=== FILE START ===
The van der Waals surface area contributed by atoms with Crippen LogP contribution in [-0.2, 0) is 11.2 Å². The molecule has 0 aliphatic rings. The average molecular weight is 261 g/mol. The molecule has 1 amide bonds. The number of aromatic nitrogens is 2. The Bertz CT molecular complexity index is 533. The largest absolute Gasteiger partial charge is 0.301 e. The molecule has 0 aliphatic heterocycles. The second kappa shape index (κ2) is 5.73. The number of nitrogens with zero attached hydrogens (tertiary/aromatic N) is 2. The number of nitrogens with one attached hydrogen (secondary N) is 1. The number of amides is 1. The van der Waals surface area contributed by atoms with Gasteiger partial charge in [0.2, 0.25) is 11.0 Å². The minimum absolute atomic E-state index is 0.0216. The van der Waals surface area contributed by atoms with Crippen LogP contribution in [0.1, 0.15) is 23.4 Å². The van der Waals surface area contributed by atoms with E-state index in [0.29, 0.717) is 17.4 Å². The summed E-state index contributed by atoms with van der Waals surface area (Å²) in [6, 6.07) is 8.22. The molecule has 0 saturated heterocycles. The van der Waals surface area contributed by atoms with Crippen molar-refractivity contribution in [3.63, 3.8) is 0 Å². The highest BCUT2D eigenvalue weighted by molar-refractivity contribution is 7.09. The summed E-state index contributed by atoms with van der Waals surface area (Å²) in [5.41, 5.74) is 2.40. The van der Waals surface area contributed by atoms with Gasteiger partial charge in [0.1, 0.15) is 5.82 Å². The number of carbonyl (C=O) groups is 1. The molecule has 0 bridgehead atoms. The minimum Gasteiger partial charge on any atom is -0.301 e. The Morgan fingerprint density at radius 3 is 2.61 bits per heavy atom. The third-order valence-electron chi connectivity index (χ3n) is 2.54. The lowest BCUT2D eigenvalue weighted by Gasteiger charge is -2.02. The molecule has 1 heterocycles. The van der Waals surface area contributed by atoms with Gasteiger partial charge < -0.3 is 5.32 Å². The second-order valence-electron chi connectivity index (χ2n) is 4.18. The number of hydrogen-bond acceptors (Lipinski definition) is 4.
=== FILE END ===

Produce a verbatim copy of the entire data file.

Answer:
The van der Waals surface area contributed by atoms with Crippen LogP contribution in [-0.2, 0) is 11.2 Å². The molecule has 0 aliphatic rings. The average molecular weight is 261 g/mol. The molecule has 1 amide bonds. The number of aromatic nitrogens is 2. The Bertz CT molecular complexity index is 533. The largest absolute Gasteiger partial charge is 0.301 e. The molecule has 0 aliphatic heterocycles. The second kappa shape index (κ2) is 5.73. The number of nitrogens with zero attached hydrogens (tertiary/aromatic N) is 2. The number of nitrogens with one attached hydrogen (secondary N) is 1. The number of amides is 1. The van der Waals surface area contributed by atoms with Gasteiger partial charge in [0.2, 0.25) is 11.0 Å². The minimum absolute atomic E-state index is 0.0216. The van der Waals surface area contributed by atoms with Crippen LogP contribution in [0.1, 0.15) is 23.4 Å². The van der Waals surface area contributed by atoms with E-state index in [0.29, 0.717) is 17.4 Å². The summed E-state index contributed by atoms with van der Waals surface area (Å²) in [6, 6.07) is 8.22. The molecule has 0 saturated heterocycles. The van der Waals surface area contributed by atoms with Crippen molar-refractivity contribution in [3.63, 3.8) is 0 Å². The highest BCUT2D eigenvalue weighted by molar-refractivity contribution is 7.09. The summed E-state index contributed by atoms with van der Waals surface area (Å²) in [5.41, 5.74) is 2.40. The van der Waals surface area contributed by atoms with Gasteiger partial charge in [0.1, 0.15) is 5.82 Å². The number of carbonyl (C=O) groups is 1. The molecule has 0 bridgehead atoms. The minimum Gasteiger partial charge on any atom is -0.301 e. The Morgan fingerprint density at radius 3 is 2.61 bits per heavy atom. The third-order valence-electron chi connectivity index (χ3n) is 2.54. The lowest BCUT2D eigenvalue weighted by Gasteiger charge is -2.02. The molecule has 1 heterocycles. The van der Waals surface area contributed by atoms with Gasteiger partial charge < -0.3 is 5.32 Å². The second-order valence-electron chi connectivity index (χ2n) is 4.18. The number of hydrogen-bond acceptors (Lipinski definition) is 4.